President Biden signed an executive order Wednesday on ensuring the security of American user data in regard to foreign-owned apps such as TikTok, revoking and replacing three Trump-era executive orders to impose a more structured "criteria-based decision framework" for potential bans.
Driving the news: It's the latest in a series of China-related steps Biden is taking ahead of his first overseas trip to Europe, where curtailing Beijing's abuses will be a top agenda item in meetings with G7 and NATO leaders.
Details: The EO replaces three previous Trump-era EOs and directs the Department of Commerce to "instead evaluate foreign adversary connected software applications" under new rules.
- The EO outlines criteria for determining what foreign-connected apps may pose an "unacceptable risk" to U.S. national security.
- These include transactions involving apps owned or controlled by "persons that support foreign adversary military or intelligence activities, involved in malicious cyber activities ... or collect sensitive data," according to a White House fact sheet.
Why it matters: The Biden administration is continuing to outline how its tough-on-China approach will differ from Trump's, implementing aggressive policies that officials say is more aligned with American values.
- Trump's previous executive orders essentially sought to ban popular video-sharing app TikTok and messaging app WeChat from the U.S.
- The bans were temporarily blocked in court because the national security concerns outlined by the Trump administration were too hypothetical or vague.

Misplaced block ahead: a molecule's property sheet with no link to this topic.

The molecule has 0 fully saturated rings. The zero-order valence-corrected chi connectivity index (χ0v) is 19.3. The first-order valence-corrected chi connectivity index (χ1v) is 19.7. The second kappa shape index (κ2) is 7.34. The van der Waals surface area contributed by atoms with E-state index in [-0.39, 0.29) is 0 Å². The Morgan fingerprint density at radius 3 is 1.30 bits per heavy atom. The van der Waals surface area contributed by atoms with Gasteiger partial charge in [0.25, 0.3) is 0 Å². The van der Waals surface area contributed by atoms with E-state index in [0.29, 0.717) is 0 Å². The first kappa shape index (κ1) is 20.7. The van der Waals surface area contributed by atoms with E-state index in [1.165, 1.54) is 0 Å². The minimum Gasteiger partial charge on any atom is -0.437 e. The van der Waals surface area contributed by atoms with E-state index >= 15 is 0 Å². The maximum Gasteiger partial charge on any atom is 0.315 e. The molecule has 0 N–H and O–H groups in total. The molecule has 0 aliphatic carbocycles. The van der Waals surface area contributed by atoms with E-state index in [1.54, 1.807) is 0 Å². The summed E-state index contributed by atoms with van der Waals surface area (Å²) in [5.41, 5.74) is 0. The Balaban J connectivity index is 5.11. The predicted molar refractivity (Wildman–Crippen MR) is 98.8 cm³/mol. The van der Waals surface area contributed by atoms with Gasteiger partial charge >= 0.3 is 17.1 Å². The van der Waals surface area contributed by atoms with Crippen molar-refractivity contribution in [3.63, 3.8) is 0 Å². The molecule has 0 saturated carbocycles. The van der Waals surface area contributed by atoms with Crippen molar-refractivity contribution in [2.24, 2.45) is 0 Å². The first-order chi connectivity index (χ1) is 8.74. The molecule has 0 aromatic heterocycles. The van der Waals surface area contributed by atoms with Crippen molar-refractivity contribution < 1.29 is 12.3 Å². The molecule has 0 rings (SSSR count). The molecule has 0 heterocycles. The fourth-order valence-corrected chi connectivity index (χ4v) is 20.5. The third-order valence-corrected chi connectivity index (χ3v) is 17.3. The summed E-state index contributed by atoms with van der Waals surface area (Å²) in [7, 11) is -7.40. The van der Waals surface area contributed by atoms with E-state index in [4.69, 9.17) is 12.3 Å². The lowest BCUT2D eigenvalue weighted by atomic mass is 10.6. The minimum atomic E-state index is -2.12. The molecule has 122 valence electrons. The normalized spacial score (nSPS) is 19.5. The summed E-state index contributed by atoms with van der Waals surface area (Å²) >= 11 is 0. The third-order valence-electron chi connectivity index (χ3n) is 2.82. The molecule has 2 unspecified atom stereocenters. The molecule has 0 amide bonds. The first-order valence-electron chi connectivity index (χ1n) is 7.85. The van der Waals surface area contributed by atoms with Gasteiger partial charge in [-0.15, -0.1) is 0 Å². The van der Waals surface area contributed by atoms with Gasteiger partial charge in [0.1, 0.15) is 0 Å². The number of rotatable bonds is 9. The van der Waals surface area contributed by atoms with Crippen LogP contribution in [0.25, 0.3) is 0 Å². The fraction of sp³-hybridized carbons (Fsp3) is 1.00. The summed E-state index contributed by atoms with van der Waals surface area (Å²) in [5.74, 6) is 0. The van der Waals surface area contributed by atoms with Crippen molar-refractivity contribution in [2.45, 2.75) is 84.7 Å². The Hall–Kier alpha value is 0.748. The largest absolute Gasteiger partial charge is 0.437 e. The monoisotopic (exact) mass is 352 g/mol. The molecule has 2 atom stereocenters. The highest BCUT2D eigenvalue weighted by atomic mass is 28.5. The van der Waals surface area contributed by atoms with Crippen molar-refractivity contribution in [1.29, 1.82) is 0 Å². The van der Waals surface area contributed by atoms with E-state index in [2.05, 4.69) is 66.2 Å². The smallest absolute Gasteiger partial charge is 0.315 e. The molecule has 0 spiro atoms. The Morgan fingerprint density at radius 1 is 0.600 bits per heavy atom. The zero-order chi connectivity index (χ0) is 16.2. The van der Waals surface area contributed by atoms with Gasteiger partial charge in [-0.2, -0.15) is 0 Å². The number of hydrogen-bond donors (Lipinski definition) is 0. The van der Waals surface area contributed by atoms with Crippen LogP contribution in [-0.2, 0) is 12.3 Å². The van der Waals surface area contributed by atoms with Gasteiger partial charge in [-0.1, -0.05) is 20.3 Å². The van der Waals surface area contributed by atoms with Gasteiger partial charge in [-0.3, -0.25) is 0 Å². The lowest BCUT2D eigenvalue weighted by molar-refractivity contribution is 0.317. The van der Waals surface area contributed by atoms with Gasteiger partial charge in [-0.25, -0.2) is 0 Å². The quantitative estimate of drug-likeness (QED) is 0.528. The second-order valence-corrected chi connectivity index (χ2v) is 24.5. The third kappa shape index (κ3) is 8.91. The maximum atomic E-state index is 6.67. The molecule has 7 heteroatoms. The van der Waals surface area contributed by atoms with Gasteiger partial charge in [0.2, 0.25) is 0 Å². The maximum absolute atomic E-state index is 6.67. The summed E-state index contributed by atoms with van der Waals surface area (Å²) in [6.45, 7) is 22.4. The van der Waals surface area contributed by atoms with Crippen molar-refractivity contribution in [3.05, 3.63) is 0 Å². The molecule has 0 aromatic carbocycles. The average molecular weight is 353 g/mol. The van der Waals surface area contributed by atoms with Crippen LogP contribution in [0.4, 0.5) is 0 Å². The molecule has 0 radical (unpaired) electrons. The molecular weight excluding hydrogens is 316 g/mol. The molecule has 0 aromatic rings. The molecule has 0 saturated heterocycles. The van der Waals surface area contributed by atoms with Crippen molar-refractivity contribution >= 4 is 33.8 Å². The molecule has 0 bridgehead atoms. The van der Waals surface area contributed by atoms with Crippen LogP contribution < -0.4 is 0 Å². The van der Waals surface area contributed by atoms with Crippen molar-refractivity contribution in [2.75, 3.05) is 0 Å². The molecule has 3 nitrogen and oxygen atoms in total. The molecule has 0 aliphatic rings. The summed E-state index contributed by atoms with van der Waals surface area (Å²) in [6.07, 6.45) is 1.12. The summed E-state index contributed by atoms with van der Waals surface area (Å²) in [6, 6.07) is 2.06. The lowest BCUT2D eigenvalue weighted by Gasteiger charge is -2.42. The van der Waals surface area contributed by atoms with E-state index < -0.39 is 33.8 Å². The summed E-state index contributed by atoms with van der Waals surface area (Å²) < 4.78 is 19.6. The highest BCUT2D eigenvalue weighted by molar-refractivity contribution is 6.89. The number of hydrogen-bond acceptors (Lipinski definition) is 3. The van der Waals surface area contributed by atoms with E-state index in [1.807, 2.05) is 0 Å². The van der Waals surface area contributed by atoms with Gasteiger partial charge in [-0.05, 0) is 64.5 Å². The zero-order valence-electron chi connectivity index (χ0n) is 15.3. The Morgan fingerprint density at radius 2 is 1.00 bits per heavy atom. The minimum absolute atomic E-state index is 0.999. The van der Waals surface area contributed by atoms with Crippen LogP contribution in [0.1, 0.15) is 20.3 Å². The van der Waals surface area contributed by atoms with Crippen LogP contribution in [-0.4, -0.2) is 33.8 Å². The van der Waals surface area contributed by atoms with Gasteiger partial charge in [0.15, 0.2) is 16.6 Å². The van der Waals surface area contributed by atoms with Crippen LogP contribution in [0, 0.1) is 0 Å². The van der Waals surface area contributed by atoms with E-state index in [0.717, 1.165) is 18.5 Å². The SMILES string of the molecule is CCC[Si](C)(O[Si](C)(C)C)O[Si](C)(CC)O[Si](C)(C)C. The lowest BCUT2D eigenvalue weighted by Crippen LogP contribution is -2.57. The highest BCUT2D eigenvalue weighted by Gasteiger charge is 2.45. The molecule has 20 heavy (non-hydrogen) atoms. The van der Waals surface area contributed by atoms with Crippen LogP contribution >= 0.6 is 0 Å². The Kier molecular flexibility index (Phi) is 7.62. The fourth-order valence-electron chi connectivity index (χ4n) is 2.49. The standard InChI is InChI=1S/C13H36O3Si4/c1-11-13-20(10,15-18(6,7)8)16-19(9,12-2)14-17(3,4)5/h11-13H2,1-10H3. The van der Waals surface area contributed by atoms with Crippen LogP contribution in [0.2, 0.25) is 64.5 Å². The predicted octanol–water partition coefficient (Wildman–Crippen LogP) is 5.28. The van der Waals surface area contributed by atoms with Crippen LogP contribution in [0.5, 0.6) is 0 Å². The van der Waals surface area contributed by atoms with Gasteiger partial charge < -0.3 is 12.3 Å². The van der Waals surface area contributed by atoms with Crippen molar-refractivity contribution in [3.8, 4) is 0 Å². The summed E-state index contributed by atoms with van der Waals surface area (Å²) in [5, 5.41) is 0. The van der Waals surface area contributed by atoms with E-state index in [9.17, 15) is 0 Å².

Between the lines: The Biden administration is seeking to develop a better process for identifying and documenting national security concerns so that potential bans on data transfers can withstand court challenges.
What they're saying: On a call with reporters, a senior administration official said the EO is meant to protect sensitive American data from collection and utilization by foreign adversaries, including China.
- A review of the ownership structure of TikTok, owned by Chinese company ByteDance, remains ongoing at the Committee on Foreign Investment in the United States, the official said, declining to share more details.
- The EO is an important part of the administration's foreign policy strategy with China and part of its agenda to work with international partners, the official said.
- The official said the White House wants to protect American user data while promoting principles of a free and open internet that safeguard human rights and the digital economy.
The bottom line: The Biden administration wants to be tough on China, but do so in its own way.